Fortunately, xUnit has us covered with a special interface. Its declaration is very simple (see the official one):

public interface IAsyncLifetime
{
    Task InitializeAsync();
    Task DisposeAsync();
}

If either your test class, class fixture or collection fixture implement this interface, xUnit will execute the appropriate methods at the right time. InitializeAsync will be called right after the constructor is invoked, and DisposeAsync just before Dispose - if it exists - is called.

How I used it

To have each of my integration tests run on top of a known state, I wanted clean up the SQL database before each test. To do this I used yet another open-source library created by Jimmy Bogard called Respawn.

He decided, after porting it to .NET Standard 2.0, to make the Reset method async.

This was the perfect opportunity to use IAsyncLifetime, and because a picture some code is worth a thousand words:

public class TestClass : IAsyncLifetime
{
    private readonly string _connectionString;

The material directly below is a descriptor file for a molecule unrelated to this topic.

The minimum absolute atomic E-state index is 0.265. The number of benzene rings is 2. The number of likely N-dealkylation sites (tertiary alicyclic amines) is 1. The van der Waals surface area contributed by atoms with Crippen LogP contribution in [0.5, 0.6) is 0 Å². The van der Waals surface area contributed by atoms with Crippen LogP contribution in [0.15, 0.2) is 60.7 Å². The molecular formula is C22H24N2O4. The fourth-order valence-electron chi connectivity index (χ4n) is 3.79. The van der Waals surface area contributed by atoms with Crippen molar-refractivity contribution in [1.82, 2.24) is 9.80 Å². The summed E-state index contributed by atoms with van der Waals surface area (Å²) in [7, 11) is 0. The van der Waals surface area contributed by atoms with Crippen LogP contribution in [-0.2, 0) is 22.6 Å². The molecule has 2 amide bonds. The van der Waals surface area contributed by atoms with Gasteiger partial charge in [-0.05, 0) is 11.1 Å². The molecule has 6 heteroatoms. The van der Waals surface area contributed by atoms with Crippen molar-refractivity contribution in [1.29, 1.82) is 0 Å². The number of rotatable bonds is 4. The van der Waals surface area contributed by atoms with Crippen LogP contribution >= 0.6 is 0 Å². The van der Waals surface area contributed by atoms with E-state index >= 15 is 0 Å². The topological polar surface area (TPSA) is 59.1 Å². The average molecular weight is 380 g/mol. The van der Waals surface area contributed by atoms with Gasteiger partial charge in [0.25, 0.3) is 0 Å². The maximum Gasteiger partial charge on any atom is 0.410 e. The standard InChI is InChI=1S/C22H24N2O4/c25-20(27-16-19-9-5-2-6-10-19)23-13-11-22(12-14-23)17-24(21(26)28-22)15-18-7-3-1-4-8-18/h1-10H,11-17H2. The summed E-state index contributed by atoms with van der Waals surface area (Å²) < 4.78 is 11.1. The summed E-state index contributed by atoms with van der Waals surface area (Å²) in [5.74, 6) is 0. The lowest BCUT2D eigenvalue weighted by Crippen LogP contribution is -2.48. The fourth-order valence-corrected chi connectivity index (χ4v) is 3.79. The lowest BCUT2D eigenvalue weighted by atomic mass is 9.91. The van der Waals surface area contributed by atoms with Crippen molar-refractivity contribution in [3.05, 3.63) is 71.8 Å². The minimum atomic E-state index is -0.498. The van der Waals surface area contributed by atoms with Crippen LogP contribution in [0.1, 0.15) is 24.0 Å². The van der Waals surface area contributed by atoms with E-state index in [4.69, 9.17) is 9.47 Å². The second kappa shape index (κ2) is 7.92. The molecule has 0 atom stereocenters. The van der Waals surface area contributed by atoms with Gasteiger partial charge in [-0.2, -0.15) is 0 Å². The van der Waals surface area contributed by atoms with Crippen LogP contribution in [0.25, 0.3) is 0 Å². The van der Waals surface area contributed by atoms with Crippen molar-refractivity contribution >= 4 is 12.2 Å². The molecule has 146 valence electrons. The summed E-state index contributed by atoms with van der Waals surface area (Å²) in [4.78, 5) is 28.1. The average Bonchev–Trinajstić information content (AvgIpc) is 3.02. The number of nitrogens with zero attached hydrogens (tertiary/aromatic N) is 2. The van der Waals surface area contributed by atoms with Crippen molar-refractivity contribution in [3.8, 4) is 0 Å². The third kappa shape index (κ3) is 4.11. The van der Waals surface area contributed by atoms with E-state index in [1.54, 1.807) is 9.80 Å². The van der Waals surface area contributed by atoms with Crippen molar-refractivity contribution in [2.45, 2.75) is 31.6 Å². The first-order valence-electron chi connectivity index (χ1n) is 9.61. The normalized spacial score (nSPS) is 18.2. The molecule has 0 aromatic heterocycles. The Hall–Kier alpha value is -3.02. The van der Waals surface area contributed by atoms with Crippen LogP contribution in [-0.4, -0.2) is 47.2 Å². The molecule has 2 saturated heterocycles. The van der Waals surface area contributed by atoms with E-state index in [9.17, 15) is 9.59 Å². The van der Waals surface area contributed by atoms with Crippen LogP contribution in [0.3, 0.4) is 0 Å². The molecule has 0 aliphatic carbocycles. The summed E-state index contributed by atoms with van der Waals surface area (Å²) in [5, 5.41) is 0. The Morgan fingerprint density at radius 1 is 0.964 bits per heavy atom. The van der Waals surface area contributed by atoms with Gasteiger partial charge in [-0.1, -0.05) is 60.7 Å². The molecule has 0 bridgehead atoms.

private readonly Checkpoint _checkpoint;

    public TestClass()
    {
        _connectionString = GetItFromConfigurationFile();
        _checkpoint = new Checkpoint();
    }

    public Task InitializeAsync() => _checkpoint.Reset(_connectionString);

    [Fact]
    public async Task TestOne()
    {
        // Asynchronous operations again
    }

    [Fact]
    public async Task TestTwo()
    {
        // Asynchronous operations again
    }

    public Task DisposeAsync => Task.CompletedTask;
}

Playing with the VSTS Linux agent and Docker

Microsoft recently added Linux agents to the VSTS hosted pool in preview. These agents are Docker containers and have the specifity of reusing the host Docker instance from which they were created.

We’ll see in this post how we can take advantage of such capability.

Use case

At Readify, we’ve been working on an internal application that uses OrientDB, a graph database engine. People working on this project agreed to use the OrientDB Docker container as opposed to having to install Java and a local instance of OrientDB on their development machines.